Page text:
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  • Noteworthy Injuries

James Carpenter


Seattle Seahawks offensive linemen James Carpenter suffered an Anterior Cruciate Ligament (ACL) injury during a pass rush drill in practice this week. He was carted off and then taken for an MRI. Carpenter will likely have surgery by Dr. Khalfayan as soon as swelling decreases and till be likely on a timetable that will put him safely into camp in a modified fashinon by early May. He likely will not be ready for contact until July and the start of formal training camp. The typical rehabilitation begins right after surgery and will continue for likely 9 months with the greatest outcomes and performance usually coming at 10-12 months.


Carpenter's injury came on the heels of John Moffitt being lost for the season with a pair of torn ligaments in his right knee.


What is an ACL injury?

Where is the ACL?

The word "cruciate" loosely defined, means "crossed", referring to the fact that there are two cruciate ligaments, the ACL (a broad ligament) crosses from front to back and the PCL (Posterior Cruciate Ligament) crossing from the back to the front. The ACL begins from the anterior portion of the intercondylar area of the tibia (shin bone), just behind the attachment of the medial mensicus. The ACL courses upwardly and backwards and attaches to the lateral condyle of the femur (thigh bone). The ACL is slack when the knee is flexed (bent as it is at your desk) and taut when fully extended (knee is straight as in standing).

What is the function of the ACL?

The main function of the ACL is to stabilize the joint. It prevents displacement (movement) and rotation of the femur on the tibia. The easiest application of this phenomenon is when going down the stairs or playing sports with a torn ACL. This is noticeably more difficult as a descent down stairs feels unstable to the lower leg.

Causes of ACL Injury?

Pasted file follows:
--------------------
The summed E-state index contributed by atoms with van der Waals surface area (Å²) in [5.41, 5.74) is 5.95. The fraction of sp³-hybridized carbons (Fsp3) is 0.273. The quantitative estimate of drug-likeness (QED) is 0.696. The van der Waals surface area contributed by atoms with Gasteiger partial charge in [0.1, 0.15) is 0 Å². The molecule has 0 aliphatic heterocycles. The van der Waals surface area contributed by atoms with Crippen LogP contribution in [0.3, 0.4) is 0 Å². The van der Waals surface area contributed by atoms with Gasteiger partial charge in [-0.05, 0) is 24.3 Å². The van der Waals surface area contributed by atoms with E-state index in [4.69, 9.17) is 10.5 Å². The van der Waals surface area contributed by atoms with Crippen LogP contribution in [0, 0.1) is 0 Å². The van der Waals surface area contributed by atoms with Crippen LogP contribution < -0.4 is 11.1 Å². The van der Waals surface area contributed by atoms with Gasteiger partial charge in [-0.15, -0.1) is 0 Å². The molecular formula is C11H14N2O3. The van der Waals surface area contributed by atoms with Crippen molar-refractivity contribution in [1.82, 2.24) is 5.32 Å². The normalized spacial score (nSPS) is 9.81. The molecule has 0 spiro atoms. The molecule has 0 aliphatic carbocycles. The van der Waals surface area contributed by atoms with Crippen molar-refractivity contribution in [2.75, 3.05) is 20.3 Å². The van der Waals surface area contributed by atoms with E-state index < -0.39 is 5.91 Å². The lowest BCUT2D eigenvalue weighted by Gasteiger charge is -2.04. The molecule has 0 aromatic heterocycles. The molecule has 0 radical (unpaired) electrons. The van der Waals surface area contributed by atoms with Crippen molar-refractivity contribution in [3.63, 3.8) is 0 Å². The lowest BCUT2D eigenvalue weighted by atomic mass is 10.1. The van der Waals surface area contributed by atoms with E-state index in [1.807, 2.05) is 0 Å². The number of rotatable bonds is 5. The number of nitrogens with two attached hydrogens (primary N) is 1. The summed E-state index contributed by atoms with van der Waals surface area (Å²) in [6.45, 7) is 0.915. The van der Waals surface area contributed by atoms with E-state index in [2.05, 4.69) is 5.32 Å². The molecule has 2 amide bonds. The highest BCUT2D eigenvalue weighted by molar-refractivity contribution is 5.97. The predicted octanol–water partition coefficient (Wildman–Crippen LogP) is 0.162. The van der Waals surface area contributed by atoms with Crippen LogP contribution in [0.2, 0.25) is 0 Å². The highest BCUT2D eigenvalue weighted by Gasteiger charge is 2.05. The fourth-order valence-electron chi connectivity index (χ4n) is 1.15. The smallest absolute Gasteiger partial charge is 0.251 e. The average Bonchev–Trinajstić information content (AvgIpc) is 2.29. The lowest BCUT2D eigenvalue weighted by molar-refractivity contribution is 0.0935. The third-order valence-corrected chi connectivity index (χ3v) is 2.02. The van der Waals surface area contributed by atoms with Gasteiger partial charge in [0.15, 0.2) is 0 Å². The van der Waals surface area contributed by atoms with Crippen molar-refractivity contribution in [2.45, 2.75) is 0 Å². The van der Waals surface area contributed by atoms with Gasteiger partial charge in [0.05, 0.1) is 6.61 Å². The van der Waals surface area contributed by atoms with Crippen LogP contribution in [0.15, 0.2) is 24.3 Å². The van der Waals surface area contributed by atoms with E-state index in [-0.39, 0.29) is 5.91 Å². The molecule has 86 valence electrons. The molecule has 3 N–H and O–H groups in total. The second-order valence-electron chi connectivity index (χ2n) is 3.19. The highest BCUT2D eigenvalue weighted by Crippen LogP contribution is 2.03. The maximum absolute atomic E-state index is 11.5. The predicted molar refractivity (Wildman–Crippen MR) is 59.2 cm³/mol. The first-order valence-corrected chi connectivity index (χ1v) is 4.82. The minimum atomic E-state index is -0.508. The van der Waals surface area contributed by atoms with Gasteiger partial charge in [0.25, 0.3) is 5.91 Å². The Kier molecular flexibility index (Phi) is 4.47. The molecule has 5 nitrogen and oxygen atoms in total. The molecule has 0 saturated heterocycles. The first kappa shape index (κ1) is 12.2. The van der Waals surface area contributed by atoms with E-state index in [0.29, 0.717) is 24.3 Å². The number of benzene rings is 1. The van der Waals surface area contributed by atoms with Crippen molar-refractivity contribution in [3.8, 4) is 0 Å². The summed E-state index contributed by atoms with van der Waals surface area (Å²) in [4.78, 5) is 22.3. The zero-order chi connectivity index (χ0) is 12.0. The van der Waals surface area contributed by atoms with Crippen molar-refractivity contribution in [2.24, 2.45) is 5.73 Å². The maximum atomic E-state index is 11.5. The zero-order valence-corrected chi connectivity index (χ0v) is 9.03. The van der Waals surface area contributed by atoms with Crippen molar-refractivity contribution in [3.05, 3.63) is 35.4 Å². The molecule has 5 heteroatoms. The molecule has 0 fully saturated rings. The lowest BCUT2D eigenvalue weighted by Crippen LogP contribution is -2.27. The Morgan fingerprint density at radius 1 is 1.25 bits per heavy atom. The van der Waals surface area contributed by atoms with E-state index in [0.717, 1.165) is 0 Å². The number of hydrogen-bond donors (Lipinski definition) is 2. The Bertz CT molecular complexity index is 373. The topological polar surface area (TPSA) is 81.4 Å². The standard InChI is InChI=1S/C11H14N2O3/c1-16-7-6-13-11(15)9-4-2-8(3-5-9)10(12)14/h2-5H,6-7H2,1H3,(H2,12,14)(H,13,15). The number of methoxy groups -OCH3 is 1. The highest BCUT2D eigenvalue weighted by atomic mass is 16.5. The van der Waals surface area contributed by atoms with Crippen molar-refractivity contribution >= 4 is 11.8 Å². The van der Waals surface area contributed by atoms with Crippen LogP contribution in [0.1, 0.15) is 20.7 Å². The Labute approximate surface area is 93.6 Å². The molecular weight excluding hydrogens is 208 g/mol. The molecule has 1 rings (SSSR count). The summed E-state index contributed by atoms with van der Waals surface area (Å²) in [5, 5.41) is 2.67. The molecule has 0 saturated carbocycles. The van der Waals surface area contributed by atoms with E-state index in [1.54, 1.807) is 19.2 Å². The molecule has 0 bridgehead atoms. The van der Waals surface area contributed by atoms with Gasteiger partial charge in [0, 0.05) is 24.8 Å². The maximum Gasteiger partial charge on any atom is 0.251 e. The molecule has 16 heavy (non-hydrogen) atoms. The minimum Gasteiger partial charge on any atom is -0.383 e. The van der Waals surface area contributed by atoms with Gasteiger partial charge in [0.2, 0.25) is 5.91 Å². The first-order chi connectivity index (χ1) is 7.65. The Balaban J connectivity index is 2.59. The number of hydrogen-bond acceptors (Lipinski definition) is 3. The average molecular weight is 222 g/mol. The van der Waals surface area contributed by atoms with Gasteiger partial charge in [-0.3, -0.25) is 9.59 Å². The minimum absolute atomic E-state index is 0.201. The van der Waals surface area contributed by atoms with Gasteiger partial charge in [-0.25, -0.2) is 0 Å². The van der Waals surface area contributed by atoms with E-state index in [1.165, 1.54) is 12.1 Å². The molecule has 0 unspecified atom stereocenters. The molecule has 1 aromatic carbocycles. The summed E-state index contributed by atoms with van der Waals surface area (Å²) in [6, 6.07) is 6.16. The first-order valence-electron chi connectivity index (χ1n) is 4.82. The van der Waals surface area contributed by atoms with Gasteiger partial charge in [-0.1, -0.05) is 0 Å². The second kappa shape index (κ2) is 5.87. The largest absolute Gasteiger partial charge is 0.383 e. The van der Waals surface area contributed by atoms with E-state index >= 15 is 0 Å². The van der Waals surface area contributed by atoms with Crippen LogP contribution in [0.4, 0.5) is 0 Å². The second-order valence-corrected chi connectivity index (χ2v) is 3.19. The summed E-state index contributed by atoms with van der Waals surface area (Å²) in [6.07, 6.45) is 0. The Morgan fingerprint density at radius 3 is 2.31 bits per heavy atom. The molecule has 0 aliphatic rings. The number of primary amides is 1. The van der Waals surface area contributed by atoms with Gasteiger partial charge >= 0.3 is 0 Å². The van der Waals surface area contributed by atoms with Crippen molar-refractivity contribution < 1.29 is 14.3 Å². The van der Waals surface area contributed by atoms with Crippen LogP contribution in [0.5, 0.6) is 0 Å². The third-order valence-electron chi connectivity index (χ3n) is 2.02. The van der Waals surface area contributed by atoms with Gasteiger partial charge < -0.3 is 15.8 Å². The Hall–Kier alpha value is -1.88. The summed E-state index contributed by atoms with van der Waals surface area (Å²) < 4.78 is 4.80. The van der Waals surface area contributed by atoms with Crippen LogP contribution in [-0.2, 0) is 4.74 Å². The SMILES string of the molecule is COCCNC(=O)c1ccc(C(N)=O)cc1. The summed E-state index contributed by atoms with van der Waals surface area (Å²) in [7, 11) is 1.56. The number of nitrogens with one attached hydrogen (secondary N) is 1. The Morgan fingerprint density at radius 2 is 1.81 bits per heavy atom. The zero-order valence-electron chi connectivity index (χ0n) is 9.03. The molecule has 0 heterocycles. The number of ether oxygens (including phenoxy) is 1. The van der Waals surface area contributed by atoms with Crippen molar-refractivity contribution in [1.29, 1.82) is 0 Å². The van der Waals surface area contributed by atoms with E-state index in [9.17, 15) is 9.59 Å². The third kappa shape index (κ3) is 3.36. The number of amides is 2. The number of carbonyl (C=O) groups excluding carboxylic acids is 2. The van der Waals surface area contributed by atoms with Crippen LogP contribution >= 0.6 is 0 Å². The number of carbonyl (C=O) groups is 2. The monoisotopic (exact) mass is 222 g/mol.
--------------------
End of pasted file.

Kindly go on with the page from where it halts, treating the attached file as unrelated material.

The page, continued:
Injuries to the ACL are among the most common of all sports-related knee injuries. It's estimated that each year in the United States between 95,000 and 250,000 people sustain a torn or ruptured ACL. The most common cause of ACL rupture is a traumatic force being applied to the knee in a twisting movement. This can occur with either a direct or an indirect force. Typically ACL tears happen when you slow down suddenly or cut or pivot with your foot firmly planted, twisting or overextending the knee. This type of stress in the knee can stretch the ACL beyond its normal elastic range for it's fibers and subsequently tear. Once the ligament tears, it doesn't heal — it remains loose. In our practice, about half of the cases of ACL rupture occur without contact, i.e., while side-stepping, pivoting or landing from a jump. The other half are associated with some type of contact, whether it be on the football field, on the snow fields or in a motor vehicle accident. Skiing injuries usually occur during a fall in the inexperienced skier, on rented skis when the bindings do not release. Women have ACL injuries more often than men do. The exact reason for this isn't clear. It is likely due to differences in anatomy, hormones, strength or conditioning.

What are the symptoms of an ACL tear?

When you tear your ACL, you may feel or hear a pop in the knee, experience significant pain in the knee, and have immediate swelling. When you try to stand and put weight on the injured leg, the knee may give way and feel unstable. In most cases, you must stop physical activity due to pain or because the knee is no longer able to support your weight.


Treatment Options:

There are both conservative (Non-Operative) and operative options. Some patients are able to rehabilitate their knee with a comprehensive physical therapy program and utilization of a brace for activities at risk. Patients involved in a sport that includes a jump, cut, or pivot; often opt for a surgery to reconstruct the torn ACL. The goal of the surgery is to restore the stability of the joint. This is accomplished by placing a graft in the knee to replace the native ACL.


After Surgery:

Your surgeon will instruct you on your allowed activities during the post-operative period. It is important that the surgeon understands your goals and when you would like to return to sport/activities. A supervised physical therapy is often prescribed after surgery. The goal of PT is to restore normal function in your knee and strengthen the surrounding and biomechanically important muscle groups.



The Sports Medicine Clinic

Chris Peterson, DO

Lake Washington Physical Therapy

Benjamin Wobker, PT, DPT


Other Injuries:

(click here)



Larry Maurer, DPM



Orthopedic Physical Assessment, 4th Edition. David J. Magee, 2006. Physical Rehabilitation: Assessment and Treatment, 4th Edition. Susan B. O’Sullivan and Thomas J. Schmitz, 2001.



ACL Anatomy

ACL Tear



ACL tear

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